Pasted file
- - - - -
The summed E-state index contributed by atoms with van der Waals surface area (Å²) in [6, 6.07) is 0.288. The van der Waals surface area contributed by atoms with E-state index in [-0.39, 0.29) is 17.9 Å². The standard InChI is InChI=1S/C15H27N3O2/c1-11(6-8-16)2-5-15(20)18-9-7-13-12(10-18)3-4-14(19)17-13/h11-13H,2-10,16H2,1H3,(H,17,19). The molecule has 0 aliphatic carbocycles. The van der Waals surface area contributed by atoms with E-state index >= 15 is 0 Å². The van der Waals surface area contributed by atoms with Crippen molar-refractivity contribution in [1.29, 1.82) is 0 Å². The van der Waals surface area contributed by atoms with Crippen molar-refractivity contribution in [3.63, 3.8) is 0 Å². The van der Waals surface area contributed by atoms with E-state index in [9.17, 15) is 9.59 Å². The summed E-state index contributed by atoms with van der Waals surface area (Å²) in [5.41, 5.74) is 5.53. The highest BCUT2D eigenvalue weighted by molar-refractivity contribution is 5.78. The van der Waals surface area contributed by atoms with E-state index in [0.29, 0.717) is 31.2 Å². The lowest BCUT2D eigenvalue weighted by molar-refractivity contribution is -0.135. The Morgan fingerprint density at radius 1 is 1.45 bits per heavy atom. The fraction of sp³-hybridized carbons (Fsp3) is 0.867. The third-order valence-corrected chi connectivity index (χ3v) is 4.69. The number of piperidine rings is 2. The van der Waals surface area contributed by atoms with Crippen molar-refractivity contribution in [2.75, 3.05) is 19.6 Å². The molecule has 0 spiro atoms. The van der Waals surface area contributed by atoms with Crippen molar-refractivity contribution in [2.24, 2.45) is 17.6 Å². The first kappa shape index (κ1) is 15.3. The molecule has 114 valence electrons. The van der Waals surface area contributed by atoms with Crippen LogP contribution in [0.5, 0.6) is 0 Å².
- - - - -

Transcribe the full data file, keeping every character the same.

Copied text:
The summed E-state index contributed by atoms with van der Waals surface area (Å²) in [6, 6.07) is 0.288. The van der Waals surface area contributed by atoms with E-state index in [-0.39, 0.29) is 17.9 Å². The standard InChI is InChI=1S/C15H27N3O2/c1-11(6-8-16)2-5-15(20)18-9-7-13-12(10-18)3-4-14(19)17-13/h11-13H,2-10,16H2,1H3,(H,17,19). The molecule has 0 aliphatic carbocycles. The van der Waals surface area contributed by atoms with E-state index >= 15 is 0 Å². The van der Waals surface area contributed by atoms with Crippen molar-refractivity contribution in [1.29, 1.82) is 0 Å². The van der Waals surface area contributed by atoms with Crippen molar-refractivity contribution in [3.63, 3.8) is 0 Å². The van der Waals surface area contributed by atoms with E-state index in [9.17, 15) is 9.59 Å². The summed E-state index contributed by atoms with van der Waals surface area (Å²) in [5.41, 5.74) is 5.53. The highest BCUT2D eigenvalue weighted by molar-refractivity contribution is 5.78. The van der Waals surface area contributed by atoms with E-state index in [0.29, 0.717) is 31.2 Å². The lowest BCUT2D eigenvalue weighted by molar-refractivity contribution is -0.135. The Morgan fingerprint density at radius 1 is 1.45 bits per heavy atom. The fraction of sp³-hybridized carbons (Fsp3) is 0.867. The third-order valence-corrected chi connectivity index (χ3v) is 4.69. The number of piperidine rings is 2. The van der Waals surface area contributed by atoms with Crippen molar-refractivity contribution in [2.75, 3.05) is 19.6 Å². The molecule has 0 spiro atoms. The van der Waals surface area contributed by atoms with Crippen molar-refractivity contribution in [2.24, 2.45) is 17.6 Å². The first kappa shape index (κ1) is 15.3. The molecule has 114 valence electrons. The van der Waals surface area contributed by atoms with Crippen LogP contribution in [0.5, 0.6) is 0 Å².